The New Look of Luxury Sedans Starts on the Inside

From deep within the design departments of Detroit and its environs, a new reality is reshaping the conversation about American luxury cars. Remember this category? The one that was recently defined by marketing campaign braggadocio and brought about the limousine-like Lincoln Town Car and stiff but charmless Cadillac DTS? These relics clung to a luxury ethos that had moved on, leaving most high-end American sedans in the dust as Germans like Audi, BMW, and Mercedes-Benz sped by with high-tech, haute couture, and superior craftsmanship.

Few battlegrounds are like exterior design, in terms of having the same, instant effect on a potential consumer's reactive opinion of a car — but these days the innovative brands have found the next best thing. Now, it's what's on the inside of the luxury car that counts.

Take the Cadillac's salvo into the upper-luxury market, the CT6 sedan, which will go on sale this spring alongside the midsize CTS and slightly smaller XTS. The differences in styling on the outside between CT6 and CTS? They're imperceptible, embellishing the point that one model may eventually supplant the other. But the CT6's interior innovations, like a trick, camera-based rearview mirror, are proof that what's inside counts. With the flick of a lever at the base, just like the one that adorns old-school rearview mirrors, the conventional mirror transforms to display real-time video from a rear-facing camera that eliminates major blind spots and the floating heads of backseat passengers. When was the last time you tried out a feature that was actually a world-first?


The list of functional surprise-and-delight features runs high on the CT6, from an available night-vision system with pedestrian detection — which you'll wonder how you ever went without — to exclusive rights to Panaray, the newly created sub-brand of Bose, and a 34-speaker sound system. All of this, supposedly, in the name of wooing a clientele more accustomed to gently taunting their colleagues and neighbors by letting their German sedans' names roll lovingly off the tongue.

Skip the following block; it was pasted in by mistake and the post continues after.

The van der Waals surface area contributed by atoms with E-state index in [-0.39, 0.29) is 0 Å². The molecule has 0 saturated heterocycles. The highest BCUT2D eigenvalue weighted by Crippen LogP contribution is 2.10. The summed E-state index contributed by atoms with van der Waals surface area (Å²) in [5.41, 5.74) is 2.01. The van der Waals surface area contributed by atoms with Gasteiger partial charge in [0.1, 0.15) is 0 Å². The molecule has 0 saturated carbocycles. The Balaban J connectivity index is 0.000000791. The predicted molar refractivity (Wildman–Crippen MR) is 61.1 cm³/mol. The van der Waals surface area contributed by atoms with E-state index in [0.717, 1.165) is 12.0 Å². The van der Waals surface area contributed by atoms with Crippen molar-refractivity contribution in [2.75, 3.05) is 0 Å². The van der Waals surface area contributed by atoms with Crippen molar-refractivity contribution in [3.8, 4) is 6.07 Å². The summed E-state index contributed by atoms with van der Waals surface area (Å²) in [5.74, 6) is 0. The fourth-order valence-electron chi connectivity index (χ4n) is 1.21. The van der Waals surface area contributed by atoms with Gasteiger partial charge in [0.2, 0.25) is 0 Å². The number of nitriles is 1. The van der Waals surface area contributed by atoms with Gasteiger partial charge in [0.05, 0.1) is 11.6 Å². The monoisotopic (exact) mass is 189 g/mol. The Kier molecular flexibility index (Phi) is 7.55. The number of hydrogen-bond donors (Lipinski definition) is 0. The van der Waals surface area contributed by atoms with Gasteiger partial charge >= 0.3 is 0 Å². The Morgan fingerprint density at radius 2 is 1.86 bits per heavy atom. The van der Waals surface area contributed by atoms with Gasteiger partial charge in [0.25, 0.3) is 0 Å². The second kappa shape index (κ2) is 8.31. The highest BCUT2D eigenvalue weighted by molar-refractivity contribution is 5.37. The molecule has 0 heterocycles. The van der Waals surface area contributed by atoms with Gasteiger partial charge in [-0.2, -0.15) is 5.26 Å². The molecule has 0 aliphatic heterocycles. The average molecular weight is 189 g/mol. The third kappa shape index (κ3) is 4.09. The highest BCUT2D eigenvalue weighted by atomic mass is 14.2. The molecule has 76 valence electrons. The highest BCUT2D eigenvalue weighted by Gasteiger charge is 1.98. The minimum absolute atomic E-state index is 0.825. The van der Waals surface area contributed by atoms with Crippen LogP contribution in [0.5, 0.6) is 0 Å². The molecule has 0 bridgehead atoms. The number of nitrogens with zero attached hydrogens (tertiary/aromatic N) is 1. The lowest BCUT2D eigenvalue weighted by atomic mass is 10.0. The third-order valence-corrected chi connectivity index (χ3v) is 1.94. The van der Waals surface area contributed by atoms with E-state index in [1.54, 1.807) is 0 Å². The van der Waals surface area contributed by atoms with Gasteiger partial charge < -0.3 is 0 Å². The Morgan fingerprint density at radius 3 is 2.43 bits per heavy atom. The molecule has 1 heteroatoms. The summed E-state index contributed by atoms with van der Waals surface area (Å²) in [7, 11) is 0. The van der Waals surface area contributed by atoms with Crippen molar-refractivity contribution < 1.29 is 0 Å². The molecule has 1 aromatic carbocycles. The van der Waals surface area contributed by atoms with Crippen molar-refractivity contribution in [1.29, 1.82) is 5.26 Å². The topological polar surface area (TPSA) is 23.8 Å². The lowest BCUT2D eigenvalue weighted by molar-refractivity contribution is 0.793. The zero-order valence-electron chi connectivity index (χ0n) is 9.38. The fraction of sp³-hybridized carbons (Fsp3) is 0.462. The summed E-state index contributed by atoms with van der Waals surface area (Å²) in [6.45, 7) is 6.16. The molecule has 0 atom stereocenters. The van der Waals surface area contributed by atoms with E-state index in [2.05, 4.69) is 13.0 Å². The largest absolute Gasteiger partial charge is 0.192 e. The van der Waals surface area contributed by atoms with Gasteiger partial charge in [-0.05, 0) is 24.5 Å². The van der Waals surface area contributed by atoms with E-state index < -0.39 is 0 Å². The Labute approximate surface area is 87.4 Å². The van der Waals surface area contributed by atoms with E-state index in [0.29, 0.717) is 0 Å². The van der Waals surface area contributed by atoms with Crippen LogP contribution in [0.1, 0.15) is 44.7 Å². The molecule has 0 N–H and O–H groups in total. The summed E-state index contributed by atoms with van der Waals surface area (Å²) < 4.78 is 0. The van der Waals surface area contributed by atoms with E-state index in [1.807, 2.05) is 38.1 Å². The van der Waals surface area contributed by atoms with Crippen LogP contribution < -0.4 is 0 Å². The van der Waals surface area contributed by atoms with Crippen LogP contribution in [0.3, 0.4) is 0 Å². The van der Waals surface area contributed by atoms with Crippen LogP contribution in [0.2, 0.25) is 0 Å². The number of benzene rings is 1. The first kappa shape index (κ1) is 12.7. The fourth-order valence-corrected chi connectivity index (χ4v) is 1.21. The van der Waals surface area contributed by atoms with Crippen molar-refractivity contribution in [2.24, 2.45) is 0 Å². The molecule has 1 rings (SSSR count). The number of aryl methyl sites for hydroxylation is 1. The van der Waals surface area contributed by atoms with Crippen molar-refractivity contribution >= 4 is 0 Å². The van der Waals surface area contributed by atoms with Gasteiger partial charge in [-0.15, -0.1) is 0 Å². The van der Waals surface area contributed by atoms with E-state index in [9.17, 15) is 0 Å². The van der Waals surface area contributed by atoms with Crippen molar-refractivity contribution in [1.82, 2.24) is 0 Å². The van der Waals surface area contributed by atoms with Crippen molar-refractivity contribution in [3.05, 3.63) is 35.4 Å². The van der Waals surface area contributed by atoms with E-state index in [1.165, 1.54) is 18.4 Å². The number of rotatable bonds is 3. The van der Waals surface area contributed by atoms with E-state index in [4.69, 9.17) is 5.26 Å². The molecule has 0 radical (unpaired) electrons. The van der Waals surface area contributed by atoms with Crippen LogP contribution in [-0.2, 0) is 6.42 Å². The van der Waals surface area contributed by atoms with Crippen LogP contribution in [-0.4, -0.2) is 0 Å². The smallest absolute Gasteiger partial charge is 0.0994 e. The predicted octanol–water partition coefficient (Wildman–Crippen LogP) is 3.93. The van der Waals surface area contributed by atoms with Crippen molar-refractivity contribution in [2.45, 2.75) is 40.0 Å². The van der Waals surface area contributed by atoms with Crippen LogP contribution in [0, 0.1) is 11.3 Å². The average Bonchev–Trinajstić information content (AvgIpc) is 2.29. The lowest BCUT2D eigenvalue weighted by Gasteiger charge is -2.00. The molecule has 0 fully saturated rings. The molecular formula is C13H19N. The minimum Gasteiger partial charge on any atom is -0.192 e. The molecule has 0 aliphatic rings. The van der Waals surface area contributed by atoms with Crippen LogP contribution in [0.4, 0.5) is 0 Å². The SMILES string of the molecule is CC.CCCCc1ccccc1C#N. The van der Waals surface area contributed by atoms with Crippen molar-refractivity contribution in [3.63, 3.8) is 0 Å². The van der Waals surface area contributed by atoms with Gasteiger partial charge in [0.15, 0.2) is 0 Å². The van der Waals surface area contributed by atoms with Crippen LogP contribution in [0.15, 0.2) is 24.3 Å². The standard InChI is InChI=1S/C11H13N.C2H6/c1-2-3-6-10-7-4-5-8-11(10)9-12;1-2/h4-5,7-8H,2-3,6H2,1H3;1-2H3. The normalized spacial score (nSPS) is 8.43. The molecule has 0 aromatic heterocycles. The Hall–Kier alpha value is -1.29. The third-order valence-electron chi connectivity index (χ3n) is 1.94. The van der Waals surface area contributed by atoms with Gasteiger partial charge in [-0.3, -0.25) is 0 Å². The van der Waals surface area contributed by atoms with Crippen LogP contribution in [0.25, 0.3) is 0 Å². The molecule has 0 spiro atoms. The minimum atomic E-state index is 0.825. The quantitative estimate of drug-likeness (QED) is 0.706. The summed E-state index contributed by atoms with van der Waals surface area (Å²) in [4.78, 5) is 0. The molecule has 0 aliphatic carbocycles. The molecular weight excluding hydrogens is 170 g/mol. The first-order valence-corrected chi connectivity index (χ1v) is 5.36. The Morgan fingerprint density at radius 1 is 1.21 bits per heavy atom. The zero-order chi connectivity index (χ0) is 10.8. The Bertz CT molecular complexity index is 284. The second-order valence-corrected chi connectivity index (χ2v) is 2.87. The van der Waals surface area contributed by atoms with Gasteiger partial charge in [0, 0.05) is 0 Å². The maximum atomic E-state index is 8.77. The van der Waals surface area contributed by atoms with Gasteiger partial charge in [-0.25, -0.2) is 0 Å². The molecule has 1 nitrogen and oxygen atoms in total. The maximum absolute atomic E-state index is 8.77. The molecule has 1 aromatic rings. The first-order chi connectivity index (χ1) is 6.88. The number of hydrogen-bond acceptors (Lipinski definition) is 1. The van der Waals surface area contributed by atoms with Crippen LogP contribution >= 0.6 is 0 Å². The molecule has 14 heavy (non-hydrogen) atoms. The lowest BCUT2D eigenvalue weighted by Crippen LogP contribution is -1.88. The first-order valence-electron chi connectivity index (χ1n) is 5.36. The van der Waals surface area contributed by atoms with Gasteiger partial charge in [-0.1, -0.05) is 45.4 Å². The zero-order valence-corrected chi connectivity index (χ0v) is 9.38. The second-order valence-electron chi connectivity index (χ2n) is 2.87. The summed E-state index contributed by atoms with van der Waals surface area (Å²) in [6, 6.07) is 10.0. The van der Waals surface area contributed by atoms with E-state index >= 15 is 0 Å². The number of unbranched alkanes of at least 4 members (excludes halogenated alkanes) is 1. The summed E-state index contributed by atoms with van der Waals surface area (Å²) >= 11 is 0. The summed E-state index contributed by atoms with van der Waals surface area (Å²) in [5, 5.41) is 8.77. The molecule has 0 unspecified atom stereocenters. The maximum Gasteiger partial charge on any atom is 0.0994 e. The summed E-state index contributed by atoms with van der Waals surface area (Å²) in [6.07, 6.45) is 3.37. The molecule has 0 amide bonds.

The interior, then, has become the white space for differentiation. There's the wow-factor interior from the American luxury four-door most often confused for an import: the Tesla Model S, which contrasts inoffensive exterior styling highlighting toned shoulders against a sparse, zenlike passenger compartment dominated by a 17-inch touchscreen with brilliant graphic quality and a first-rate interface. (For comparison, the newly released gargantuan iPad Pro measures only 12.9 diagonal inches.)

Then there's Lincoln's upcoming Continental. It, too, makes its biggest improvements inside, featuring a triumph in interior as well as exterior styling. Armchair-like front seats with repeating Lincoln diamonds belong at home in a Tribeca apartment. Adjustable rear seats flank a center console with the same control layout that you'd find in a top BMW. (The Continental's neck pillow headrests seem to be nicked directly from said BMW and its Mercedes-Benz equal.) The interior treatment, at any trim level, seems plush, and far from the airport shuttle duty into which so many Town Cars were once pressed.

That's a key driving factor for the next generation of American luxury, which will come of age in an era of democratized luxury that installed heated seats in a Honda Civic and provided the Subaru Impreza with auto-braking radar cruise control — and placed smartphones with navigation in so many hands. It's yet unclear which American luxury sedan will take top honors, but both deserve a closer look.